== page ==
Healthy Beginnings

Making Organic Affordable

MakingOrganicAffordable

CHECKOUT AISLE SIX AT A LOCAL organic pantry, a woman and her husband unload groceries from their shopping
cart onto the moving belt. Numbers crop up in a list on the cash register’s display and the cost of their bi-weekly grocery visit comes to a total in bold: $507.67. While some natural-organic consumers can afford to shop this way, it certainly is not ideal for those of us shopping
on a budget. Shopping organic on a budget isn’t always easy. It takes time to familiarize yourself with certain organic products, and the places you can find them locally. Here are some tips on how to get started:

Don’t limit yourself to popular natural foods stores and organic pantries. Shop around and figure out where you’re comfortable spending your hard earned money. Conventional grocery stores often have relatively cheap and expansive selections of organics.

Don’t buy prepared foods. It’s cheaper and healthier to buy the ingredients needed to prepare them yourself.

Make connections with a local farmer and become involved. For
a nominal
fee toward a membership/ part ownership, food Co-ops offer organics and other natural products, direct from local growers, at discount prices. There are many other programs you can get involved in and become familiar with Community Supported Agriculture (CSA). Check online for sites that list your
local farmers and CSA programs: nevadagrown.com

Plan your meals and don’t over- shop. According to the U.S. Environmental Protection Agency, the
U.S. generates more than 34 million tons of food waste each year. Generating food waste has significant economic and environmental consequences, so make a list of ingredients you’ll need and try to avoid impulse buys.

Don’t buy bottled water. It’s expensive and the bottling process is harmful to the environment. Buy yourself a tap filter and a reusable water bottle to take with you on the go.

Buy organic meats and animal byproducts. Livestock raised on conventional farms are often given antibiotics and recombinant growth hormones.
These become present in the conventional beef, pork, and poultry we eat, along with the eggs, milk, and cheese that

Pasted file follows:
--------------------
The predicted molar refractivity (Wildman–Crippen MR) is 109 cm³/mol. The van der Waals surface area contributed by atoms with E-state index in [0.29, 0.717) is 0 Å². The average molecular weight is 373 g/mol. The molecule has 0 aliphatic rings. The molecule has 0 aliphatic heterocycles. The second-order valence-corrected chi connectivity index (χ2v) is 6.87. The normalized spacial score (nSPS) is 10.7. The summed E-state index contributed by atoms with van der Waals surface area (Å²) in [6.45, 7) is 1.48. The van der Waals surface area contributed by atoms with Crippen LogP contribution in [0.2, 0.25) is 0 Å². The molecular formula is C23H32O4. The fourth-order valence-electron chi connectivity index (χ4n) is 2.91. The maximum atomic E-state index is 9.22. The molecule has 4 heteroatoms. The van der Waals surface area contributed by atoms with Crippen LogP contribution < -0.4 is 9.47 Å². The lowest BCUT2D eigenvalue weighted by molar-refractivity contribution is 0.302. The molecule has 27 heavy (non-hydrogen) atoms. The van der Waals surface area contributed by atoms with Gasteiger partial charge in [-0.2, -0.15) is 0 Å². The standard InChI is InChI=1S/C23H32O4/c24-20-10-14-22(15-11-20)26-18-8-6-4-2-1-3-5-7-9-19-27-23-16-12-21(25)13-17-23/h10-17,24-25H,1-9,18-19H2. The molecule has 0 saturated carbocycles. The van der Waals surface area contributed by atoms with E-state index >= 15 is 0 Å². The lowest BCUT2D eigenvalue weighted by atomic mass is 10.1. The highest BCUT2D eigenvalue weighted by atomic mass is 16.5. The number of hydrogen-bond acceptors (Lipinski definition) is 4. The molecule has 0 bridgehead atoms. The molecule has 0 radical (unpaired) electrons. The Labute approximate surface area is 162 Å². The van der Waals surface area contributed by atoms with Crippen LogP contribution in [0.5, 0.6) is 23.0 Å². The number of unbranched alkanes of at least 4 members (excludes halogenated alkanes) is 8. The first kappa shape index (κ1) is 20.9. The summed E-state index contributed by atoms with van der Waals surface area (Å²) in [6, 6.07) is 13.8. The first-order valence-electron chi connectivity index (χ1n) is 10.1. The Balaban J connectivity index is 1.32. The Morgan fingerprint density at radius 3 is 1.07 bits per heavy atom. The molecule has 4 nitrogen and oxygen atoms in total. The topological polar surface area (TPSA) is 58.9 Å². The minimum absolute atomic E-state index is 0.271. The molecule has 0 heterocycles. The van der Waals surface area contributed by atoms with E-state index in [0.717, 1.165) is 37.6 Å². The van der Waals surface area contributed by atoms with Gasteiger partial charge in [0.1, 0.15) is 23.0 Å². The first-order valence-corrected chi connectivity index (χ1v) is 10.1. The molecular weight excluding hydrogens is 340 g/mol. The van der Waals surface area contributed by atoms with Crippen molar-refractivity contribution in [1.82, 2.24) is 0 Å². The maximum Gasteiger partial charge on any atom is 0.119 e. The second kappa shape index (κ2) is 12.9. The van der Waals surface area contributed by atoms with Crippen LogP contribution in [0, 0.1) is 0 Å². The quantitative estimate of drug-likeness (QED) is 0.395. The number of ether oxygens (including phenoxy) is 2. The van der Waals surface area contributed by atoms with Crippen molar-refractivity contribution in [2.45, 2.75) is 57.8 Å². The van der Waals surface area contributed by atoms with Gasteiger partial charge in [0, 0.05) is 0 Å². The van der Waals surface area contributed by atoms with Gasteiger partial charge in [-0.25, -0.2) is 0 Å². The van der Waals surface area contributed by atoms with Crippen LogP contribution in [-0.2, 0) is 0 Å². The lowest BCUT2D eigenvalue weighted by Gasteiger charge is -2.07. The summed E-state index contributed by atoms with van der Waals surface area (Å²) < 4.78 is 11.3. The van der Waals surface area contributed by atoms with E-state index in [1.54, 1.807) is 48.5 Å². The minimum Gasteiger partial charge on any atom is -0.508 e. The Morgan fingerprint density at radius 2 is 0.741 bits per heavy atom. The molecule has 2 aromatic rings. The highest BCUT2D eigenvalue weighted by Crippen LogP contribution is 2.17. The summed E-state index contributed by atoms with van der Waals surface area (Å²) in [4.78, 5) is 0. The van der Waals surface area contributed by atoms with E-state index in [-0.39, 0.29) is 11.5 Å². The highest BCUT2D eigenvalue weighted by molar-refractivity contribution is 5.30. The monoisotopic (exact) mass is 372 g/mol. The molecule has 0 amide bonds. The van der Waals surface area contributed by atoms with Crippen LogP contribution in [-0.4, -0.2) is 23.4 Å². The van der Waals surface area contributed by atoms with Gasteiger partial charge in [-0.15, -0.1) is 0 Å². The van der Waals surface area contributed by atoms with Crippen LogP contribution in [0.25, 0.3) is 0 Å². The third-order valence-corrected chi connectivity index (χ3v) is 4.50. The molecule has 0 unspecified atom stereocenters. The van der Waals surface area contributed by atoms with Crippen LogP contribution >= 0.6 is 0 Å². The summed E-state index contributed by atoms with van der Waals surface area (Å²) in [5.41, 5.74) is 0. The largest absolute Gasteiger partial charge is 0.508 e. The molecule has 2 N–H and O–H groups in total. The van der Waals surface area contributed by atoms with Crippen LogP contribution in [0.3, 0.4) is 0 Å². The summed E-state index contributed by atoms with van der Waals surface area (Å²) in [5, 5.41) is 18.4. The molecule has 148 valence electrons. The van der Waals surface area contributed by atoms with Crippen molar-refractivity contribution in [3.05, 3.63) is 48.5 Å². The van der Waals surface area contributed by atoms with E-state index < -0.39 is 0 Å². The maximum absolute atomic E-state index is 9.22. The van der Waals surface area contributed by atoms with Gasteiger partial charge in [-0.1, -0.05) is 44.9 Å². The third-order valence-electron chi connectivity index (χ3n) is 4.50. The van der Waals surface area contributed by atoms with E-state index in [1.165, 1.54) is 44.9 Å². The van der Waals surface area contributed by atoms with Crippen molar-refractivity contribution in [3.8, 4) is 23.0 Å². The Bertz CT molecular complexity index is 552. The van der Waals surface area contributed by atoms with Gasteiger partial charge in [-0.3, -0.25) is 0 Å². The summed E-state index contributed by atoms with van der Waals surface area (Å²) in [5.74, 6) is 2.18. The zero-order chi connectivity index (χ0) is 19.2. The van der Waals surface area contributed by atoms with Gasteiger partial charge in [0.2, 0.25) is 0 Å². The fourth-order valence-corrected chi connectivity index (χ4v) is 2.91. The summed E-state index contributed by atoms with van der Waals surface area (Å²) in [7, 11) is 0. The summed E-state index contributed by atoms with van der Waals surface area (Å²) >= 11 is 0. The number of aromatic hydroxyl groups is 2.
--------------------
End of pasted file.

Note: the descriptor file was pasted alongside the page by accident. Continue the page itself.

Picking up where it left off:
we get from these animals. Farmed fish are also a red flag 
as contaminants can be found in the food they
are fed; buy wild-caught fish instead.

Purchase bulk items. Some stores have larger selections than others, but most contain essential foods that have high nutrient densities, like oats, whole grains, beans, nuts, rice, and snacks like trail mix and dried fruits.

Save food, save money! Store your food so that it stays fresh, and learn recipes for leftover meals.

Browse coupons and use them! Coupons for natural and organic products are easy to find online, and many stores include them in their print newsletters and catalogues.

Buy organic if it doesn’t have a peel. Many fruits and vegetables are full of pesticides and other dangerous chemicals, even after they are washed. Generally, produce with a peel, rind, husk or protective outer layer is less likely to be affected by pesticides and harsh chemical fertilizers.

Shop seasonally. Learn which fruits and vegetables are harvested during certain times of the year. In the fall, think root vegetables: potatoes, carrots, zucchinis, squash and corn.

As you can see, there are numerous ways to make shopping organic affordable. Shopping within your budget is attainable. It takes sensible thought and consideration to know what you really need. Following these tips and suggestions will help you get there faster.

References

  1. www.epa.gov/osw/conserve/materials/organics/food/fd-basic.htm
  2. webmd.com/food-recipes/ss/slideshow-to-buy-or-not-to-buy-organic
  3. www.ewg.org/skindeep/